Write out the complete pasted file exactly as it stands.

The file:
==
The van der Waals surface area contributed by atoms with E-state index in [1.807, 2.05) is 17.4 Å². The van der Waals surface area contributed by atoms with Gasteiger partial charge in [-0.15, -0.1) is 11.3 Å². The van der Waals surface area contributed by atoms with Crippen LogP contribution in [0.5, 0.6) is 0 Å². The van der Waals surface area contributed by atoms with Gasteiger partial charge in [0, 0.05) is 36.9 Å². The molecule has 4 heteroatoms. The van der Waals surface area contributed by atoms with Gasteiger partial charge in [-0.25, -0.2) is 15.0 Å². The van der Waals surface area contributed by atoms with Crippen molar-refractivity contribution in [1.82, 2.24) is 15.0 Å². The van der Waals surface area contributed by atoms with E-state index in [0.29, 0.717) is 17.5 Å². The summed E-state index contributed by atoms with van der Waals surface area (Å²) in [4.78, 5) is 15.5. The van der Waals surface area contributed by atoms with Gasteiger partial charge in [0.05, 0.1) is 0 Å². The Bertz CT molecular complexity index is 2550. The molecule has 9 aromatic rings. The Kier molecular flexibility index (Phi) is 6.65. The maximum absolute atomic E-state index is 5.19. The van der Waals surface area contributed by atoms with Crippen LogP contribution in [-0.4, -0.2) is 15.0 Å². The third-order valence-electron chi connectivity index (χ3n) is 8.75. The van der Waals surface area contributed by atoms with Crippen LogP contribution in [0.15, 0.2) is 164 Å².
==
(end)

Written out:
The van der Waals surface area contributed by atoms with E-state index in [1.807, 2.05) is 17.4 Å². The van der Waals surface area contributed by atoms with Gasteiger partial charge in [-0.15, -0.1) is 11.3 Å². The van der Waals surface area contributed by atoms with Crippen LogP contribution in [0.5, 0.6) is 0 Å². The van der Waals surface area contributed by atoms with Gasteiger partial charge in [0, 0.05) is 36.9 Å². The molecule has 4 heteroatoms. The van der Waals surface area contributed by atoms with Gasteiger partial charge in [-0.25, -0.2) is 15.0 Å². The van der Waals surface area contributed by atoms with Crippen molar-refractivity contribution in [1.82, 2.24) is 15.0 Å². The van der Waals surface area contributed by atoms with E-state index in [0.29, 0.717) is 17.5 Å². The summed E-state index contributed by atoms with van der Waals surface area (Å²) in [4.78, 5) is 15.5. The van der Waals surface area contributed by atoms with Gasteiger partial charge in [0.05, 0.1) is 0 Å². The Bertz CT molecular complexity index is 2550. The molecule has 9 aromatic rings. The Kier molecular flexibility index (Phi) is 6.65. The maximum absolute atomic E-state index is 5.19. The van der Waals surface area contributed by atoms with Crippen LogP contribution in [-0.4, -0.2) is 15.0 Å². The third-order valence-electron chi connectivity index (χ3n) is 8.75. The van der Waals surface area contributed by atoms with Crippen LogP contribution in [0.15, 0.2) is 164 Å².